This distinction is important — don’t expect Wolfram Alpha to (immediately) compete with Google for basic web search functions. Google will respond to just about any query, “like a faithful puppy bringing in the morning newspaper” as Doug Lenat puts it. Google returns results without any kind of “understanding” of those returns — Google simply spits back what it finds without attempting to figure out if the results match your question. This leads to sometimes hilarious results — Google will display search results and “ads” that may include all kinds of false “answers” and leads. I remember one personal example — I was searching for a recipe for Pralines on Google, and I got a ton of results for a German exotic dancer calling herself “Praline” and offering all sorts of services and photos that were more than inappropriate to my query. At the other extreme of this issue are other “semantic engines”, which only can answer a very specific line of user searches, but provide mutiple answers that are directly related to that query. Wolfram is attempting to fill the void between these two extremes — relevant results for a wider selection of queries.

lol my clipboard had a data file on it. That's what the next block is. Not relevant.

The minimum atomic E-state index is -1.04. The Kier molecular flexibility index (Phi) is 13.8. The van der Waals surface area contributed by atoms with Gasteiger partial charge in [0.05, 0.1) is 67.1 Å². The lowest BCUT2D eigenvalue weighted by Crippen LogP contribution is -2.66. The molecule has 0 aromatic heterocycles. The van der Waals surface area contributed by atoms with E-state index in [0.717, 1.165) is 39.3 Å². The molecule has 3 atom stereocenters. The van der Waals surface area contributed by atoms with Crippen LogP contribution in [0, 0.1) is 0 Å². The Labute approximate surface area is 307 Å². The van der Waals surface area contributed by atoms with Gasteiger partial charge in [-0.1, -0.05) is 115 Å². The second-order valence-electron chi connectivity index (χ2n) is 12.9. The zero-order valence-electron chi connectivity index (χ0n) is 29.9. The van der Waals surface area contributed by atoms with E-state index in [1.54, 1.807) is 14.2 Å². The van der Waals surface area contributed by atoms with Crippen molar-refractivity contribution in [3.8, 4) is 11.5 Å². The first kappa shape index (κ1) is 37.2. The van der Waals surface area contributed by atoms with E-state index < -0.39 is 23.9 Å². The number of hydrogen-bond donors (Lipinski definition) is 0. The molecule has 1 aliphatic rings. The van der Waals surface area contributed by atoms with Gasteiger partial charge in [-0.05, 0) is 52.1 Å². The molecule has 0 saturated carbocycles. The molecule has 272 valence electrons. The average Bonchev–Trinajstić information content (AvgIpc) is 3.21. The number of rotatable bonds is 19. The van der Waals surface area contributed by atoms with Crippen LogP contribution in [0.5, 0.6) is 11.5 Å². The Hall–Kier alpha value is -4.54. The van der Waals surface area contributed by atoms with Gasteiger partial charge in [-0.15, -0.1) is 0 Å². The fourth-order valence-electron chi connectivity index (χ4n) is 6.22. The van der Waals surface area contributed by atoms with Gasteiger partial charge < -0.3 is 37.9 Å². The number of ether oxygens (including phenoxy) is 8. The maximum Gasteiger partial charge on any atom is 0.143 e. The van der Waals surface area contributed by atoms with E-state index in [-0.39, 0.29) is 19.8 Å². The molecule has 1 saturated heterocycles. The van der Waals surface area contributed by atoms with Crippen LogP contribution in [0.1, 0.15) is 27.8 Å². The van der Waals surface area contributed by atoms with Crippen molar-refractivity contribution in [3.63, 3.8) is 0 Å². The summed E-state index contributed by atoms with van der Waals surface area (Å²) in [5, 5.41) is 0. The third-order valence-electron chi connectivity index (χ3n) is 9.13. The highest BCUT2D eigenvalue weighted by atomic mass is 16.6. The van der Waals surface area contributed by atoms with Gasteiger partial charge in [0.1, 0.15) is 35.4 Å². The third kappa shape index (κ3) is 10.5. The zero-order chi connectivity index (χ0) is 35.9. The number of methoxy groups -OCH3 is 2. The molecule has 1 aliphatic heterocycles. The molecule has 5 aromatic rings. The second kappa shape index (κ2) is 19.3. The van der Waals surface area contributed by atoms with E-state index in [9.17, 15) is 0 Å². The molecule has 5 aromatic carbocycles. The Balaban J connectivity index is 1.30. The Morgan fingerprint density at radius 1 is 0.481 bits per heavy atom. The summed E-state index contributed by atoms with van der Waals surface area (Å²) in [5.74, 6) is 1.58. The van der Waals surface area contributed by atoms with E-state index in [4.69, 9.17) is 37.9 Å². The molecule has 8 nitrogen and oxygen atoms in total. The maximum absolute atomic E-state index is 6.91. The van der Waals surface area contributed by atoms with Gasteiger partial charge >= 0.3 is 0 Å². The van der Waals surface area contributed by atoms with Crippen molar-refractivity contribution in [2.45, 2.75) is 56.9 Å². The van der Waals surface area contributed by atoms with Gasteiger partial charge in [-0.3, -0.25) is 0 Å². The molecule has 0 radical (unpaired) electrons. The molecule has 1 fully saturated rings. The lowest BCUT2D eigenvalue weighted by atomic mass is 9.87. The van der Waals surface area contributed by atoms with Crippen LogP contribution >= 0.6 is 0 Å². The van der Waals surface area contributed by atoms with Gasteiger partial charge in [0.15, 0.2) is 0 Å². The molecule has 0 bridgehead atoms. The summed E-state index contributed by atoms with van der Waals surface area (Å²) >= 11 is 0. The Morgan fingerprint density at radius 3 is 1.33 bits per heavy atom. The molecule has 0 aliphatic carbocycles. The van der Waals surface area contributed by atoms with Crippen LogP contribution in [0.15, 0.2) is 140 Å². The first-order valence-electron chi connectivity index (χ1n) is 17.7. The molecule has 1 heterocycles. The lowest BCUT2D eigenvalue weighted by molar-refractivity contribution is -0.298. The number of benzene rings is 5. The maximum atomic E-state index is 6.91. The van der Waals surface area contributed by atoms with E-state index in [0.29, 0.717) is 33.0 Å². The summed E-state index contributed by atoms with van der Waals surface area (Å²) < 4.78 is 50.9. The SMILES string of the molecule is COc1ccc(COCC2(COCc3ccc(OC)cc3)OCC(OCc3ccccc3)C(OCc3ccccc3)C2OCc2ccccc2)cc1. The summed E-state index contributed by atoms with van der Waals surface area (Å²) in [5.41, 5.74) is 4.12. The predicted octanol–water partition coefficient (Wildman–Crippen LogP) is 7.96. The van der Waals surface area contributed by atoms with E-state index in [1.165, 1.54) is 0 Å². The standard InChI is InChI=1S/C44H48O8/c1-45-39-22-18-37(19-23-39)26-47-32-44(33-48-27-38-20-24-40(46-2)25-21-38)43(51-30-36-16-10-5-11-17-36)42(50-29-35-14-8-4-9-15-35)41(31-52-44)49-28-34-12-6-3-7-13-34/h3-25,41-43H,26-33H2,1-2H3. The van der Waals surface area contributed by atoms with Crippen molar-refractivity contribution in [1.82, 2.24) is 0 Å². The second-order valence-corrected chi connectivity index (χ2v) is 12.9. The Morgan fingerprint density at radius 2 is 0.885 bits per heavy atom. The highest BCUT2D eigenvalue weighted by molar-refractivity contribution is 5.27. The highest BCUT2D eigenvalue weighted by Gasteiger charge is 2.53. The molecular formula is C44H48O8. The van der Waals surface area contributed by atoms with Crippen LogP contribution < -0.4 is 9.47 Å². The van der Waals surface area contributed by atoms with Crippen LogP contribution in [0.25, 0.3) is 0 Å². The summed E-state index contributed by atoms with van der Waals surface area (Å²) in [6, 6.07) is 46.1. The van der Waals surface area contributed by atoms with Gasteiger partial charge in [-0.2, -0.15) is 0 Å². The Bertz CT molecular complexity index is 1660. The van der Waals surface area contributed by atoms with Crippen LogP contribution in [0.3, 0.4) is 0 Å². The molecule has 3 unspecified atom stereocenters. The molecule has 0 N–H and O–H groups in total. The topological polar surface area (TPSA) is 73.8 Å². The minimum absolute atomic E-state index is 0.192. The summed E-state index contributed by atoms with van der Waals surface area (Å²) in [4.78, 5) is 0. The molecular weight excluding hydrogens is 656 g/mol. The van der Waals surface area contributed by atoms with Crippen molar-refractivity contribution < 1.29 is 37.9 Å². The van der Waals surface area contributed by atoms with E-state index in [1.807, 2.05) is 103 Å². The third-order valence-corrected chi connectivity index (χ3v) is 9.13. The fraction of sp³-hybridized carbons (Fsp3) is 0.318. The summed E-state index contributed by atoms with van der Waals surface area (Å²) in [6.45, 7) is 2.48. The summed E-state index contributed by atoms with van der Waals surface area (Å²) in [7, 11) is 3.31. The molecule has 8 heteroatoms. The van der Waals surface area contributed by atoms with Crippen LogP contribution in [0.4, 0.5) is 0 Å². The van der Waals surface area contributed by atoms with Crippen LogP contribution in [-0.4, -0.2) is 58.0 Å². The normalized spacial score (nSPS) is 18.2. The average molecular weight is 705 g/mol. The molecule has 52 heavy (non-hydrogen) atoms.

The problem with web searches is that they require something computers have a difficult time with — “common sense”. Users want search results where every piece of the search query and every piece of all of the answers provided by a search engine are as deeply understood as mathematics. Unfortunately, this becomes difficult — try teaching a computer to differentiate between a food recipe and a stripper’s personal ads and you’ll end up banging your head against the wall. Wolfram Alpha is an attempt to create a search engine that can tailor results to an individual search query, not just to all queries involving the word “praline”. Doug Lenat provides an example of this that he used to ‘test’ Wolfram Alpha’s “common sense” — he says if you ask for things that happen at 10 centimeters per year, Wolfram can tell you the fact that hair grows at this rate. But if you ask Wolfram “how fast does hair grow?” it will not be able to tell you. Unfortunately, Wolfram Alpha still depends on the user asking “the right question” — which is often the problem with Google. To put it another way, if the connection between two facts isn’t or can’t be represented by a mathematical equation, Wolfram Alpha is convinced that this connection simply doesn’t exist at all.
Not yet, anyway. Remember that Wolfram Alpha is very much in its “Alpha” stage — Dr. Wolfram is aware of the limitations of his system, and is sinking plenty of itme and money into future plans for addressing these issues as Wolfram Alpha continues to be developed.
Will Wolfram Alpha compete with Google for search traffic? Not right away. Is it a “new search engine” — probably. Until Wolfram goes online to the general public sometime in May 2009, many of our questions will be as up in the air as my search for the perfect Praline recipe.